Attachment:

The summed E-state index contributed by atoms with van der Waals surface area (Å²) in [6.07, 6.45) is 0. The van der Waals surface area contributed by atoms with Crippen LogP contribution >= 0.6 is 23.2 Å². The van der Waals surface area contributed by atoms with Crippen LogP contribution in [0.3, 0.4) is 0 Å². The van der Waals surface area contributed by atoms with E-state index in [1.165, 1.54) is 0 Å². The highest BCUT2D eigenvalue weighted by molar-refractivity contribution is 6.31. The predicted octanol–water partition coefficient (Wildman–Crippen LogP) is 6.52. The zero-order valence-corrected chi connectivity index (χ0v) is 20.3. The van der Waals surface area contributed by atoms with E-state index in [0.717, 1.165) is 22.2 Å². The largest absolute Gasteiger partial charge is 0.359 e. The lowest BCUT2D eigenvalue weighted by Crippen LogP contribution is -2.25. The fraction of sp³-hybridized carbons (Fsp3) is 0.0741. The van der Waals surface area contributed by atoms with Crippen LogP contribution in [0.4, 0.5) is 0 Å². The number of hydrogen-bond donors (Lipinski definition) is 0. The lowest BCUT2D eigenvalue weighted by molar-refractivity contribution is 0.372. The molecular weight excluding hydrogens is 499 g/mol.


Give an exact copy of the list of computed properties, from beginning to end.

The summed E-state index contributed by atoms with van der Waals surface area (Å²) in [6.07, 6.45) is 0. The van der Waals surface area contributed by atoms with Crippen LogP contribution >= 0.6 is 23.2 Å². The van der Waals surface area contributed by atoms with Crippen LogP contribution in [0.3, 0.4) is 0 Å². The van der Waals surface area contributed by atoms with E-state index in [1.165, 1.54) is 0 Å². The highest BCUT2D eigenvalue weighted by molar-refractivity contribution is 6.31. The predicted octanol–water partition coefficient (Wildman–Crippen LogP) is 6.52. The zero-order valence-corrected chi connectivity index (χ0v) is 20.3. The van der Waals surface area contributed by atoms with E-state index in [0.717, 1.165) is 22.2 Å². The largest absolute Gasteiger partial charge is 0.359 e. The lowest BCUT2D eigenvalue weighted by Crippen LogP contribution is -2.25. The fraction of sp³-hybridized carbons (Fsp3) is 0.0741. The van der Waals surface area contributed by atoms with Crippen LogP contribution in [0.4, 0.5) is 0 Å². The number of hydrogen-bond donors (Lipinski definition) is 0. The lowest BCUT2D eigenvalue weighted by molar-refractivity contribution is 0.372. The molecular weight excluding hydrogens is 499 g/mol.